Winter Flowers from Around the World

Browse by Category

To carry on an Annapolis tradition, local garden clubs have decorated Hammond-Harwood House for the holiday season! This year’s holiday displays are inspired by flowers that bloom around the world in winter; due to the pandemic, the museum is closed to the public but the decorated rooms are featured online. This theme is in celebration of our exhibition Decadent Décor: Global Imports in an Early American Port City, which highlights early Annapolis consumers’ furnishings from around the globe. Included are items such as British silver, Chinese pottery, French clocks, and mahogany from the Caribbean. Enjoy!

Arrangements by members of District II Federated Garden Club of Maryland.
Anna O’Kelly – First Vice President Elect executive board FGCMD – Crofton Greenery Garden Club
Best Bedchamber

For the Best Bedroom floral design, I was inspired by the colors of the room and an Oriental influence. My son is working in South Korea and I study Ikebana so this is my story.
South Korean culture is strongly influenced by years of rule by Japan, and prior to Japan, China. In the less populated areas of South Korea, Buddhist temples dating as far back as the 1600’s are still standing and used today. But approximately 25% of the population practices Christianity and December 25 is a national holiday. Communities decorate with Christmas trees and families exchange gifts much as we do in America.
The climate is very similar to ours so the plant materials used in this design may also be found locally. The pine tree is iconic of the Japanese New Year, as a symbol of rebirth, renewal, and a bright (hopeful) future. The Hellebore is also known as a Christmas rose and is native to Europe and Asia. It symbolizes serenity, tranquility and peace. The magnolias are considered as one of the first flowering plants that ever evolved on Earth. One of the most popular magnolia flower meaning is nobility. There was a tradition of the Chinese emperor to give magnolia to an honored person as a sign of respect. Also, in ancient China, it symbolized the clean and pure spirit. While in Japan, the magnolia flower was a symbol of nobility and respect for nature.

 

Arrangements by members of District II Federated Garden Club of Maryland.
Chesapeake Garden Club
Patty At Lee
North East Bedchamber

The greens used in the arrangement are representative of those that would have graced Hammond Harwood House in the 1700s — Pine, Cedar and Spruce, with Holly, Ivy and Lavender from the gardens of the estate. Since the arrangement was to be placed in the Master Bedroom, I used blue and white ceramic reproductions of English “Parlor Balls” with patterns that echo those of the bed hangings. The ball at the base of the arrangement incorporates an exact copy of the flower used in the pattern of the bed’s canopy. Since the decorations this year were to incorporate an international flair, I used an Italian bowl decorated in cream and blue that complements the English blue and white toile decorating the bedroom. The selections of English Winter Rose, Holly and Ivy add to the multicultural theme and reflect the cultural heritage of the family.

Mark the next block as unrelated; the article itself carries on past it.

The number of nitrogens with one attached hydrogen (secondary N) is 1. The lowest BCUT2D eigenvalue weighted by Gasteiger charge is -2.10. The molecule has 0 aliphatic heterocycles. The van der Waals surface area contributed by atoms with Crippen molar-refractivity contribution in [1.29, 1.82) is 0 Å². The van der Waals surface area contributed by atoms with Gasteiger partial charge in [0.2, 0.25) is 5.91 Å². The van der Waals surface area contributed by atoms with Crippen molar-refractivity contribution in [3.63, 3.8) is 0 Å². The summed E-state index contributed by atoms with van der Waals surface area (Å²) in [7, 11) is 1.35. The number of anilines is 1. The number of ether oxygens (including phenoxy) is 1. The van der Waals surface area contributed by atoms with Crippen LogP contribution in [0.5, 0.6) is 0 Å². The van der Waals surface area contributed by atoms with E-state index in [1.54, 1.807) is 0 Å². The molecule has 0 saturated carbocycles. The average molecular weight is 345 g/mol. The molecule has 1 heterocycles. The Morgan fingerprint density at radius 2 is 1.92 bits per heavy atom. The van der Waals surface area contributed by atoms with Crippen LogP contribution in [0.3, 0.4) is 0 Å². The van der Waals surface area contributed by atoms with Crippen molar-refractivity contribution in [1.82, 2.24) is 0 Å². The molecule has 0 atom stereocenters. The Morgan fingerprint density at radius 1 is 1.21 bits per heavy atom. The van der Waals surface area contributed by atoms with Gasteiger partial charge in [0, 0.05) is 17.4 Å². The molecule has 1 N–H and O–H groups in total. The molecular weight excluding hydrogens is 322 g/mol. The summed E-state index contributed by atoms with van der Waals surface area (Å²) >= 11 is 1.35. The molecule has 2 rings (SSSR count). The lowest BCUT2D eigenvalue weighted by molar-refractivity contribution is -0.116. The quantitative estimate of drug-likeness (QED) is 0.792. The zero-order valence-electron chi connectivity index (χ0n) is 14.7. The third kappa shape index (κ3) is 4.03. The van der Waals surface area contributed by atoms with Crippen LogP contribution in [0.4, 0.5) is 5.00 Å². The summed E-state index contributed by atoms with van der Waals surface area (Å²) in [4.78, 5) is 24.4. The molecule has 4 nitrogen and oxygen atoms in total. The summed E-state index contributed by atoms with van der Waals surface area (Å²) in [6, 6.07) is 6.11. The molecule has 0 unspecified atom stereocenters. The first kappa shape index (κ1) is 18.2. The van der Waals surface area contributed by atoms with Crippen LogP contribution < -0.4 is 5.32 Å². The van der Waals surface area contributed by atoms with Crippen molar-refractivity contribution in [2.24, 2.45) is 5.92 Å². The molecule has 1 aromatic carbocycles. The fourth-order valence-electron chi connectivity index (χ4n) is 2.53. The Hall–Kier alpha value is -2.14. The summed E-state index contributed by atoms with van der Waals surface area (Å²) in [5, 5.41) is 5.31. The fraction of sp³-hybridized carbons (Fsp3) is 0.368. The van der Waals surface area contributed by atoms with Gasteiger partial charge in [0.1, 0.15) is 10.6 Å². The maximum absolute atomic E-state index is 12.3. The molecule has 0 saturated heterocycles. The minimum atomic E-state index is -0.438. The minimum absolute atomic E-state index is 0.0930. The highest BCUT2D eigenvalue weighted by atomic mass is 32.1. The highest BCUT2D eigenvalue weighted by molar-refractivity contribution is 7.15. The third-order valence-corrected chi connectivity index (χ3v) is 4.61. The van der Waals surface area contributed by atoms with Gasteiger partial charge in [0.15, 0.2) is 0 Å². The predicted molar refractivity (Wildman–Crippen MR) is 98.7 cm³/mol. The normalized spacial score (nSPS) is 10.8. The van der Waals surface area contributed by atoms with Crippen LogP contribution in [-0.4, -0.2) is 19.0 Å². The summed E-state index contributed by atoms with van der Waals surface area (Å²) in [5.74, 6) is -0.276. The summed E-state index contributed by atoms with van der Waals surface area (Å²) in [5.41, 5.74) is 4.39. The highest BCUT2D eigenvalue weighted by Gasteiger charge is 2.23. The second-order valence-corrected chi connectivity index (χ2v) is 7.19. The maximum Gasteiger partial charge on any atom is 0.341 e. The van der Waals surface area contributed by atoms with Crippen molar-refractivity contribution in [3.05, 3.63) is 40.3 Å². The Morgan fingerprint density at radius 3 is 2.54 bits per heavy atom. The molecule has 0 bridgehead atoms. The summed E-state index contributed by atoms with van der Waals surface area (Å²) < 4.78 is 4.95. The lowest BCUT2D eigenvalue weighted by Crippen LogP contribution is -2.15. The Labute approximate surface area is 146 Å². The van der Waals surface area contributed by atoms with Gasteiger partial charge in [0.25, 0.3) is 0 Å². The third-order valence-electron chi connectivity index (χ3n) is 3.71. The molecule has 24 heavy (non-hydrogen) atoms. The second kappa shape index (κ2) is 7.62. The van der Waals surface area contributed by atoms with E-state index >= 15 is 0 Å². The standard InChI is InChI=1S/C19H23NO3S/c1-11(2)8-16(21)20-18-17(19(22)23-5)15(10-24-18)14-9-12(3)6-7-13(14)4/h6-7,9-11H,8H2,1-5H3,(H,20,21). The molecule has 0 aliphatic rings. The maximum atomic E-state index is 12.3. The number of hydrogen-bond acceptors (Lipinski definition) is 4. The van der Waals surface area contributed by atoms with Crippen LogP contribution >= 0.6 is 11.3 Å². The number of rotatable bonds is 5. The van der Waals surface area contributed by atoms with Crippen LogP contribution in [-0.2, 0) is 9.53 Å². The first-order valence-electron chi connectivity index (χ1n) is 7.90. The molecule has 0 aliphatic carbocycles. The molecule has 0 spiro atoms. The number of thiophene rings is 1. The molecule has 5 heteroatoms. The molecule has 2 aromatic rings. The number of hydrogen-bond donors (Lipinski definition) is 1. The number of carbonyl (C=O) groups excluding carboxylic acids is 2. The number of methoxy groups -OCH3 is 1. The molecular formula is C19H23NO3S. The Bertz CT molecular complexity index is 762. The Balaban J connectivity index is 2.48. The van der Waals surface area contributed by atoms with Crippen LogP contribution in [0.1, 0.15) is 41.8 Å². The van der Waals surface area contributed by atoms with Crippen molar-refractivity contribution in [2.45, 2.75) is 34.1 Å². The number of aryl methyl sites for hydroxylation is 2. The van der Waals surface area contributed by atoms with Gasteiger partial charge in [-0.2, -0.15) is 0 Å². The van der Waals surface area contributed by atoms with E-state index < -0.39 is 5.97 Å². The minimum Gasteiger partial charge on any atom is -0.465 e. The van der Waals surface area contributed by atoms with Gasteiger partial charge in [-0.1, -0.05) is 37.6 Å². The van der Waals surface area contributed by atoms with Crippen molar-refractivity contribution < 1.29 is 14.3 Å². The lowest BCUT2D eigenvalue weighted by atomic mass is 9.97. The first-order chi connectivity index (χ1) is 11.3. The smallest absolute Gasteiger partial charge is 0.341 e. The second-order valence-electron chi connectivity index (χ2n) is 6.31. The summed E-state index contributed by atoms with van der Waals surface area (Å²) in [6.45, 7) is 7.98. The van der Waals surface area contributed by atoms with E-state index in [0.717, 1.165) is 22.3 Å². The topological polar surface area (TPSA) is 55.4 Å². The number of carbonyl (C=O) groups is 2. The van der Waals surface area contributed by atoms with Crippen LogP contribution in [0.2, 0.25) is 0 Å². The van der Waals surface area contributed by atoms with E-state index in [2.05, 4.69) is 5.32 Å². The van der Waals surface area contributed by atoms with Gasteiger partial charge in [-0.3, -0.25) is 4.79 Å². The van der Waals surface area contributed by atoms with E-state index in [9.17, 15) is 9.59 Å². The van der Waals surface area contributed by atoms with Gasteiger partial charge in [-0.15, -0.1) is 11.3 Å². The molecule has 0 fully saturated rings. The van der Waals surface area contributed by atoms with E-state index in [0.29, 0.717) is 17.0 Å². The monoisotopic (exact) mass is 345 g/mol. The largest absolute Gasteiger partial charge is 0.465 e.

Arrangements by members of District II Federated Garden Club of Maryland.
Crofton Greenery
Andrea Wohlfeld Kuhn

Breakfast Room
This cheerful, traditional arrangement is a combination of silk and dried flowers. The roses provide classic beauty and the hydrangeas and yarrow are flowers that are showy in the summer and easily dried for use in the winter. The container is reminiscent of Chinese export pottery featured in the exhibition, which compliments the collection in the room.

 

Arrangements by members of District II Federated Garden Club of Maryland.
Arrangement by Jill Breen – Hammond Harwood Chair for District II –
Chartwell Garden Club
Ballroom

A minimalistic Ikebana arrangement providing a contrast to the grandeur and age of the ballroom. I am a student of the Sogetsu School of Ikebana.
Hopefully, I have demonstrated this with the use of Magnolia Grandiflora Maryland and weathered wood.
I used a bronze coloured Japanese ceramic container that has a fossilized looking indentation and it is echoed by wood peaking through near the magnolia flower.

Arrangements by members of District II Federated Garden Club of Maryland.
Four Rivers Garden Club
Wreaths for Front Doors

Arrangements by members of District II Federated Garden Club of Maryland.
A nostalgic Topiary made by a volunteer of Hammond Harwood House

Study Chamber

Topiary
An English Ivy Topiary surrounded by crocus and snowdrops. Hammered copper container with weathered patina.

Arrangements by members of District II Federated Garden Club of Maryland.
A Festive Yuletide arrangement made by members of Chartwell Garden Club.

Game Room
All Flowers and greenery in this arrangement are grown in the Hammond Harwood House Garden.
Boxwood, Holly, Ivy, Pine and Hellebores.

Arrangements by members of District II Federated Garden Club of Maryland. Hollyberry Garden Club
Greir Smokovich

Dining Room
Winter Flower: Amaryllis: South Africa
Pine and Magnolia: native
Cloisonne Container: China Enameling technique: delicate metal strips bent to the outline of a design and then filling in the resulting cellular space.

 

 

 

 

 

 

 

Posted on Dec 4, 2020 in , , by Hammond-Harwood House

 

 

Hammond-Harwood House

The mission of the Hammond-Harwood House Association is to preserve, for public education and enjoyment, the architecturally significant Hammond-Harwood House museum and its collection of fine and decorative arts.
Scroll to Top